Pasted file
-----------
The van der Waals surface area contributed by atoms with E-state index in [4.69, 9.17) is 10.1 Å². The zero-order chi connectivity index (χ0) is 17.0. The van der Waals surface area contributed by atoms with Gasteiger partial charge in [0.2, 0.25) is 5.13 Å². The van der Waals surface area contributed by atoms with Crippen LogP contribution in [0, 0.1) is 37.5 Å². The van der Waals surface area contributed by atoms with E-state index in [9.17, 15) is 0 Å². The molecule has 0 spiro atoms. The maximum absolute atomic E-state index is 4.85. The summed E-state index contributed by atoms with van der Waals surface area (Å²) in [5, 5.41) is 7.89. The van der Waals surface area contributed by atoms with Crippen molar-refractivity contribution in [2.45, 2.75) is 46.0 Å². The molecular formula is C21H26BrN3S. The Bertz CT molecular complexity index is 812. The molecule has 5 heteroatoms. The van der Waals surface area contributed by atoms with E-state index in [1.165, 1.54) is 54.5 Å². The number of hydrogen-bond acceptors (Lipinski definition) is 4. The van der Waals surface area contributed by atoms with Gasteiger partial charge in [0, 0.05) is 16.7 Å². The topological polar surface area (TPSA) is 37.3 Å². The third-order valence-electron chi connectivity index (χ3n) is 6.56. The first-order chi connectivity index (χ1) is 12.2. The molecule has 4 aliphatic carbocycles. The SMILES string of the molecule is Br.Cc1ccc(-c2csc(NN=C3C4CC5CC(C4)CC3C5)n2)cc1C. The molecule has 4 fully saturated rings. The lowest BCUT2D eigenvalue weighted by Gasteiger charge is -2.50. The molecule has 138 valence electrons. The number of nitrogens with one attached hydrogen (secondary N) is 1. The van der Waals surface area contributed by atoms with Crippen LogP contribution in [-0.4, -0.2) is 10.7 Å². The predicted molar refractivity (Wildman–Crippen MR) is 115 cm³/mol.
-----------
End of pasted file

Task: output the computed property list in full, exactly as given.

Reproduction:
The van der Waals surface area contributed by atoms with E-state index in [4.69, 9.17) is 10.1 Å². The zero-order chi connectivity index (χ0) is 17.0. The van der Waals surface area contributed by atoms with Gasteiger partial charge in [0.2, 0.25) is 5.13 Å². The van der Waals surface area contributed by atoms with Crippen LogP contribution in [0, 0.1) is 37.5 Å². The van der Waals surface area contributed by atoms with E-state index in [9.17, 15) is 0 Å². The molecule has 0 spiro atoms. The maximum absolute atomic E-state index is 4.85. The summed E-state index contributed by atoms with van der Waals surface area (Å²) in [5, 5.41) is 7.89. The van der Waals surface area contributed by atoms with Crippen molar-refractivity contribution in [2.45, 2.75) is 46.0 Å². The molecular formula is C21H26BrN3S. The Bertz CT molecular complexity index is 812. The molecule has 5 heteroatoms. The van der Waals surface area contributed by atoms with E-state index in [1.165, 1.54) is 54.5 Å². The number of hydrogen-bond acceptors (Lipinski definition) is 4. The van der Waals surface area contributed by atoms with Gasteiger partial charge in [0, 0.05) is 16.7 Å². The topological polar surface area (TPSA) is 37.3 Å². The third-order valence-electron chi connectivity index (χ3n) is 6.56. The first-order chi connectivity index (χ1) is 12.2. The molecule has 4 aliphatic carbocycles. The SMILES string of the molecule is Br.Cc1ccc(-c2csc(NN=C3C4CC5CC(C4)CC3C5)n2)cc1C. The molecule has 4 fully saturated rings. The lowest BCUT2D eigenvalue weighted by Gasteiger charge is -2.50. The molecule has 138 valence electrons. The number of nitrogens with one attached hydrogen (secondary N) is 1. The van der Waals surface area contributed by atoms with Crippen LogP contribution in [-0.4, -0.2) is 10.7 Å². The predicted molar refractivity (Wildman–Crippen MR) is 115 cm³/mol.